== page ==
Regular Coffee Consumption May Reduce Cardiovascular Disease, Mortality

The quantity and type of coffee consumption can influence the risk for cardiovascular disease and all-cause mortality.

Consuming 2 to 3 cups of coffee per day may reduce cardiovascular disease (CVD) and mortality risk, according to study findings published in the European Journal of Preventative Cardiology.

Coffee is the most commonly consumed psychostimulant in the world. Most health practitioners (approximately 80%) recommend their patients with CVD avoid coffee. Yet, in recent observational studies, researchers have found that coffee intake is not only safe but also beneficial for incident arrhythmia and CVD prevention. For the current study, researchers sought to evaluate the long-term outcomes of coffee on arrhythmias, CVD, and mortality.

Using data from the UK Biobank between 2006 and 2010, the researchers enrolled individuals (N=449,563) who had relevant data about coffee consumption who were evaluated for the type of coffee and amount of coffee they consumed and its long-term effect on CVD and mortality outcomes.

The study population comprised 55.3% women, aged median 58 (interquartile range [IQR], 50.63) years. A total of 44.1% drank instant coffee, 18.4% ground coffee, 15.2% decaffeinated coffee, and 22.4% were non-coffee drinkers.

During a median follow-up of 12.5 years, a total of 27,809 (6.2%) of participants had died.

Mild–moderate coffee intake of all types should not be discouraged but rather considered part of a healthy lifestyle.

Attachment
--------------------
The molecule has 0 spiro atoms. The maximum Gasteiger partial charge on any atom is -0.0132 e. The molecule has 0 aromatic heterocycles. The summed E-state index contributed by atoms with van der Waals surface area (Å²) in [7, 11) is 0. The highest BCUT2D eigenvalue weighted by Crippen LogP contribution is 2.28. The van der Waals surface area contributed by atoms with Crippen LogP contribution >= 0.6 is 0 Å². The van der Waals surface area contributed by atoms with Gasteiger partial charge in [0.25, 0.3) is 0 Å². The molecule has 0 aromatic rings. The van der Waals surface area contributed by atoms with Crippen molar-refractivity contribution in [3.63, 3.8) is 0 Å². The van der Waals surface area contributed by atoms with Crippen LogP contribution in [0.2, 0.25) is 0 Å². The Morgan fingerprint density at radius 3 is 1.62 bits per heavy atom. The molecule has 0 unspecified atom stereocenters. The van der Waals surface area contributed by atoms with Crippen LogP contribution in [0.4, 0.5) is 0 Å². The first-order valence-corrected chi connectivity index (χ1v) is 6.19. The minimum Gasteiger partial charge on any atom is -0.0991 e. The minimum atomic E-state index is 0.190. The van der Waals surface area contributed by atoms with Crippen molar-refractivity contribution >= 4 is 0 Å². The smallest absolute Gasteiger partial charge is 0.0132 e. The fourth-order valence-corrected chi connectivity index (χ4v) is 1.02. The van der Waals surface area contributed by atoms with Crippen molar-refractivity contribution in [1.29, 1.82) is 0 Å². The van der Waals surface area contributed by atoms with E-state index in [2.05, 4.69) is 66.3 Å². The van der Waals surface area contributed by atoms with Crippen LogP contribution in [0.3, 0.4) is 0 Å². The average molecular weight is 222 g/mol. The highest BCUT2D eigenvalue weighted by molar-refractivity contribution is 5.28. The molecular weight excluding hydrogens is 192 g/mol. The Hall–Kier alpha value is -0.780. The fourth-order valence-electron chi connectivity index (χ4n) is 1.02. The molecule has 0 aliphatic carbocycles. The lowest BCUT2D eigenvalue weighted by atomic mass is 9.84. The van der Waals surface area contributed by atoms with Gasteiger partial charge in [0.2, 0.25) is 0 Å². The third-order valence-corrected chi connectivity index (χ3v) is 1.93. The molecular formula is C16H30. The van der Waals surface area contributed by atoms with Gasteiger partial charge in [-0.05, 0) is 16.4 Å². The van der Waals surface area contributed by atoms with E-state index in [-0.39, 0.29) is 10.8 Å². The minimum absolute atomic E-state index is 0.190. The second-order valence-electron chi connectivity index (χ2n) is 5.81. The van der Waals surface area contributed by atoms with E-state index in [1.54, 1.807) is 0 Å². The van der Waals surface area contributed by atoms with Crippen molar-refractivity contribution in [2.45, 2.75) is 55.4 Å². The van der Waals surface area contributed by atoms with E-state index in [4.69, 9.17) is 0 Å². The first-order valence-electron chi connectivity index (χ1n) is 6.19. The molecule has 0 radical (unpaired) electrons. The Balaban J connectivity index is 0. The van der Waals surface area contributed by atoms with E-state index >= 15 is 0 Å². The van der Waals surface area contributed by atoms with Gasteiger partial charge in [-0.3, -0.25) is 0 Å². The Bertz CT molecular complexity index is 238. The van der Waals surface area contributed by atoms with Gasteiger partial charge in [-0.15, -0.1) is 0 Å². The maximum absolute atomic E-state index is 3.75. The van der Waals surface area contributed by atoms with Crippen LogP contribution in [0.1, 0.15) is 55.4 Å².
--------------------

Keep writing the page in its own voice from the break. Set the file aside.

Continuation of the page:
The researchers found that drinking 1 to 5 daily cups of ground or instant coffee, but not decaffeinated, was associated with a reduced risk for arrhythmia. Drinking 4 to 5 daily cups of ground coffee (hazard ratio [HR] 0.83; 95% CI, 0.76-0.91; P <.0001) and 2 to 3 daily cups of instant coffee (HR, 0.88; 95% CI, 0.85-0.92; P <.0001) was associated with the lowest risk for arrhythmia.

When compared to non-coffee drinkers, those who drank up to 5 daily cups of coffee experienced a significant reduction in the risk for incident CVD. Similarly, researchers noted a significant reduction in the risk for coronary heart disease (CHD) when participants drank up to 5 daily cups of coffee. The lowest risk for CHD was seen among those who drank 2 to 3 daily cups of coffee (HR, 0.89; 95% CI, 0.86-0.91; P <.0001).

Significant reductions in the risk for congestive cardiac failure and ischemic stroke were seen with any coffee consumption. Drinking 2 to 3 daily cups of coffee was associated with lowest risk for CCF (HR, 0.83; 95% CI, 0.79-0.87; P <.0001) and for ischemic stroke (HR, 0.84; 95% CI, 0.78-0.90; P <.0001).

All-cause mortality was significantly reduced for all coffee types. The greatest reduction risk was observed with 2 to 3 daily cups of coffee for decaffeinated (HR, 0.86; 95% CI, 0.81-0.91; P <.0001), ground (HR, 0.73; 95% CI, 0.69-0.78; P <.0001), and instant coffee (HR, 0.89; 95% CI, 0.86-0.93; P <.0001).

Overall, drinking 2 to 3 cups of decaffeinated, ground, or instant coffee, was associated with significant reductions in CVD and mortality. Specifically, ground and instant coffee were associated with reduced arrhythmia.

The major limitation of this study was the reliance on self-reported coffee consumption.

These data indicated that “Mild–moderate coffee intake of all types should not be discouraged but rather considered part of a healthy lifestyle,” the researchers concluded.

Disclosure: Multiple authors declared affiliations with industry. Please refer to the original article for a full list of disclosures.


Chieng D, Canovas R, Segan L, et al. The impact of coffee subtypes on incident cardiovascular disease, arrhythmias, and mortality: long-term outcomes from the UK Biobank. Eur J Prev Cardiol. 2022;zwac189. doi:10.1093/eurjpc/zwac189